The Cyber-World is scary.
The 2020 Congressional Breach Report showed that there were 656 breaches affecting 500 or more individuals, a 61% increase from 2019, and 66,509 breaches affecting less than 500 individuals. In total, these reported breaches affected almost 38 million individuals. 77% of these breaches targeted health-care practices, with the other 23% being split amongst business associates, health plans, and health-care clearinghouses. Those figures can be intimidating and protecting your patient’s privacy may begin
to seem like a very expensive task that requires a ton of technical knowledge.
What should be understood is that creating a secure cyber-environment is never only about having the best software and technical support. There are things every practice can do right now, at no cost and with no IT background needed. Having the right policies in place, along with the training on and enforcement of, is just as essential to the security of your practice as having the right anti-virus. The purpose of this article is to focus on the policies every practice should implement to protect their patients.
- Create and enforce a good workstation use policy that prohibits employees from using their work computers for personal use. Most cyber-attacks can be traced back to someone clicking through a fake email, opening a suspicious attachment, or visiting an unsecure website. Even as the hackers become more and more sophisticated, these deceptive tactics remain their best way into your system. According to a 2020 Statista report, Phishing emails accounted for 54% of the reported Ransomware attacks.
- Enforce proper password management. This means no sharing of passwords, changing passwords on a consistent basis, and creating complex passwords as opposed to a person’s name or birthday. It is also advised that you do NOT write your passwords on a post-it and stick it on your monitor. Everyone has experienced the frustration of not being able to log into a system, but this policy is essential to protecting your system and your patient info.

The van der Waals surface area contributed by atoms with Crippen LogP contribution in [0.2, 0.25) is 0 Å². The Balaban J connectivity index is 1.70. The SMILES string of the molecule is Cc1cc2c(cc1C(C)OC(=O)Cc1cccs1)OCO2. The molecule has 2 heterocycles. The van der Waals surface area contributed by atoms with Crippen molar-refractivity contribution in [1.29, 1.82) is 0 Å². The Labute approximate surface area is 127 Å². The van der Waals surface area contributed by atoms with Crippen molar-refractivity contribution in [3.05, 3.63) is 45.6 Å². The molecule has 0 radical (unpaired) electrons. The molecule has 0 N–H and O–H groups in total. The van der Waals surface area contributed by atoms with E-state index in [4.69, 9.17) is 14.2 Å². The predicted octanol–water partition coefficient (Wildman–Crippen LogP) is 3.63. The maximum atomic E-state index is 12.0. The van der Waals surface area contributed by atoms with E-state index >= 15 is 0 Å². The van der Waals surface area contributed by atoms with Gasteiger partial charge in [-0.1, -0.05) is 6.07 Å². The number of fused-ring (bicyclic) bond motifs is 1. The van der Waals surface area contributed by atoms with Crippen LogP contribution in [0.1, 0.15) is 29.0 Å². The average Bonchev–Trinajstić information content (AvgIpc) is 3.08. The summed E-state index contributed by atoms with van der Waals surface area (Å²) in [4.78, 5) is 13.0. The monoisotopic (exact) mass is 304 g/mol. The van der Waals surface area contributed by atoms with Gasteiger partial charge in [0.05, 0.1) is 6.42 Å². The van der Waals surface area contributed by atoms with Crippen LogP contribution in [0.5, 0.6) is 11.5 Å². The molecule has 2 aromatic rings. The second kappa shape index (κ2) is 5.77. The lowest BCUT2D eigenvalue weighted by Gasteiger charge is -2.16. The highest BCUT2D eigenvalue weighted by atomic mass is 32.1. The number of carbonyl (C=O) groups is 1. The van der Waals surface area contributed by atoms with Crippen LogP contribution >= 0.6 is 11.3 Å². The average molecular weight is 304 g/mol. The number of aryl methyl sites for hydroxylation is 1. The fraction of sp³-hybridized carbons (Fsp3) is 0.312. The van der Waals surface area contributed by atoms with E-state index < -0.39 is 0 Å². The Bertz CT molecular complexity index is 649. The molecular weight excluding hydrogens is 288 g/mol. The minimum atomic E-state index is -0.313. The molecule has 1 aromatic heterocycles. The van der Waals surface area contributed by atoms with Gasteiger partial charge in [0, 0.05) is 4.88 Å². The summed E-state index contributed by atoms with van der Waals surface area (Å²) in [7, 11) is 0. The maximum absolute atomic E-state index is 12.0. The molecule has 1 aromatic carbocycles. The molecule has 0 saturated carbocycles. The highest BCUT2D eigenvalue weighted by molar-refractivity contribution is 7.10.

- Always follow HIPAA’s minimum necessary standard. This means ONLY accessing, discussing, or transmitting the absolute minimum amount of patient info that’s needed for treatment.
- Always do your due diligence and always have a Business Associate Agreement (B.A.A.) in place. Choosing which vendor to work with, whether it’s an IT company, a medical billing company or a practice management software, is a big decision for a practice and should be treated as such. Do your research and keep an eye out for any red flags, such as a poor web presence or a suspicious history. And if a vendor is not willing to have a business associate agreement, they may not be willing to protect your patient info. Even the biggest organizations have recognized the need for a B.A.A. and have made it easy to find their agreement and keep it on file.
B.A.A. for Microsoft Office 365
– Login to Microsoft Office 365 Administrator Center > Billing > Subscriptions > Optional Privacy and Security Contractual Supplements.
– Next, on this page you should see the Office 365 and CRM Online HIPAA/HITech Business Associate Agreement. Check off the box for that agreement, provide your electronic signature, and click Accept.
B.A.A. for Google Workplace
– Go to the Security and Privacy Additional Terms within the Administrator Center.
– Click Google Workspace/Cloud Identity HIPAA Business Associate Amendment to review the amendment.
– Click Review and Accept and answer all three questions to confirm that you are a HIPAA covered entity. To accept the HIPAA B.A.A., click OK.
- Have an emergency plan in place. The plan should detail who does what at the practice when faced with different worst-case scenarios like a cyber-breach, loss of data, and even a natural disaster. By having the plan ready before something happens, you can maximize your response time and minimize any damage.
The days of offices filled with file cabinets filled with patient records and forms going back and forth through USPS are over. The use of technology has changed the way patients are treated and new technologies are constantly becoming more popular. As an example, a recent HHS survey found that 1 in 4 individuals have used telehealth services.
While advances in technology have been a huge benefit for practitioners and patients alike, they’ve also resulted in patient privacy and security being more at risk than ever before. What hasn’t changed is that you care about your patients. By approaching any technology with the same care and attention you give to a patient’s treatment, you will continue to protect them.
U.S. Department of Health and Human Services Office for Civil Rights